I chose to research and look into Walmarr‘s supply chain management and its systems within the context of business strategy. Who is Walmart? Walmart currently has around 13 million associates in the United States. They also have around 11,000 stores worldwide and are opening more every single day, At the end of the fiscal year in January of 2014, Walmart had a net sales value of $473 billion. Primary Customers Walmart is widely known for its slogan “Save Money. Live Better.” I think that this speaks well for its customer base, as the majority of customers are looking for the best possible prices possible, and the majority of them take advantage of Walmart’s policies such as price matching, couponing, and its everyday low prices.
Walmart used to be very adamant that its customers preferred the huge stores with tons of product choices that they could choose from. However, they now are targeting customers that are looking for the quickest possible way to get in and get out with the things that they need with having a good experience at the same time and the same low prices as the bigger Walmart stores.
How is Walmart Different? Walmart is by far the one of the most controversial and biggest names in the grocery industry I think that Walmart has differentiated itself from its competition by always being up to date on all the information and how their demographics are changing and shifting. For example, Walmart had self-checkout lines way before most of its competitors did, because they noticed that the customer base was starting to trend more in the direction of wanting to get in and get out of the grocery stores faster.
I think that by keeping up with what customers are wanting and providing incentives for customers to shop there, such as its price matching policies, there is really no serious match for Walmart in competition, Above-the-Line vs. Below-the-Line I think that Walmart has a great grasp of how to utilize its supply chain management system to support above the-line initiatives.
I cannot turn on the TV and not see a Walmart commercial playing every day I feel that Walmart also uses its supply chain management system to support the below-the-line initiatives as well. For example, Walmart brings in huge celebrities monthly to its stores to advertise its lines of products, and there‘s always the Walmart Shareholders Meeting, which also brings in big-name performers for its shareholders to enjoy. I think that they have correctly utilized their SCMs for both above-the-line and below-the line promotions, Porter’s Five Forces Model and Value Chain Walmart has an interesting situation when it comes to Porter’s Five Forces Model in regard to suppliers. Walmart gets everything from its suppliers and also purchases huge quantities of products from those suppliers, Individual buyers have little to zero pressure on Walmart as a whole.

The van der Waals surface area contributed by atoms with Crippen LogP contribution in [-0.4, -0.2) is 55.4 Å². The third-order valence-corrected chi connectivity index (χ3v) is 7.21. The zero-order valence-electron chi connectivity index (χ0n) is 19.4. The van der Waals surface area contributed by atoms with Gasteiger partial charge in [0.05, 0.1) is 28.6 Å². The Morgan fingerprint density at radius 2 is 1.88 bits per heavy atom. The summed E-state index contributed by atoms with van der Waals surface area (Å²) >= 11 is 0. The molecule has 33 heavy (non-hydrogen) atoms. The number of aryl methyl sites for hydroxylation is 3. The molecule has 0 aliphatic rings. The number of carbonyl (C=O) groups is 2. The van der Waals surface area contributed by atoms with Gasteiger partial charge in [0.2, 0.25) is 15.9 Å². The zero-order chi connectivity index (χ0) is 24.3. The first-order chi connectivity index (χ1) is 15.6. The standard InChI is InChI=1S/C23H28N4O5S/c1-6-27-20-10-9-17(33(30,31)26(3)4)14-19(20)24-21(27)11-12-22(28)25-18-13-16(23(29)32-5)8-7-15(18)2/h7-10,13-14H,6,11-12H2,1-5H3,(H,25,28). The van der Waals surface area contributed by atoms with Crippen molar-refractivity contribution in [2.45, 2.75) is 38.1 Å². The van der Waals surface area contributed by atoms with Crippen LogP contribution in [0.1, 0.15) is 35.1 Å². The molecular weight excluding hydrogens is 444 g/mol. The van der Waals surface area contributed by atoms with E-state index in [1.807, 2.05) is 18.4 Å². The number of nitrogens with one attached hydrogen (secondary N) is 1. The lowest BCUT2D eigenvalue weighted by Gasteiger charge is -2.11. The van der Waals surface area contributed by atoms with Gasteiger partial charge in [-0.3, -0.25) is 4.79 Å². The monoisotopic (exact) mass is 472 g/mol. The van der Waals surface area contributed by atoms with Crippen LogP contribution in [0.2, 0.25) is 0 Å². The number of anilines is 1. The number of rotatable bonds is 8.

To reduce supplier power, Walmart would just simply switch suppliers, as it is probably relatively easy, and cheap, and they can just switch out different products since they offer so many choices, that customers would probably not notice the change too much. In regards to substitute products or services, Walmart has the absolute advantage in cost over all other competitors, since it offers price matching to all of its competitor’s prices. I think that there are very few new entrants to the grocery industry since Walmart is pretty well-known in the industry and they have lots of resources to fend off any serious competition. I think that this could lead to saying that Walmart is using its support chain management more in a support value process instead of a primary value process. They use SCM to do more of procurement, developing new technology, HR management, and infrastructure than activities in primary value processes.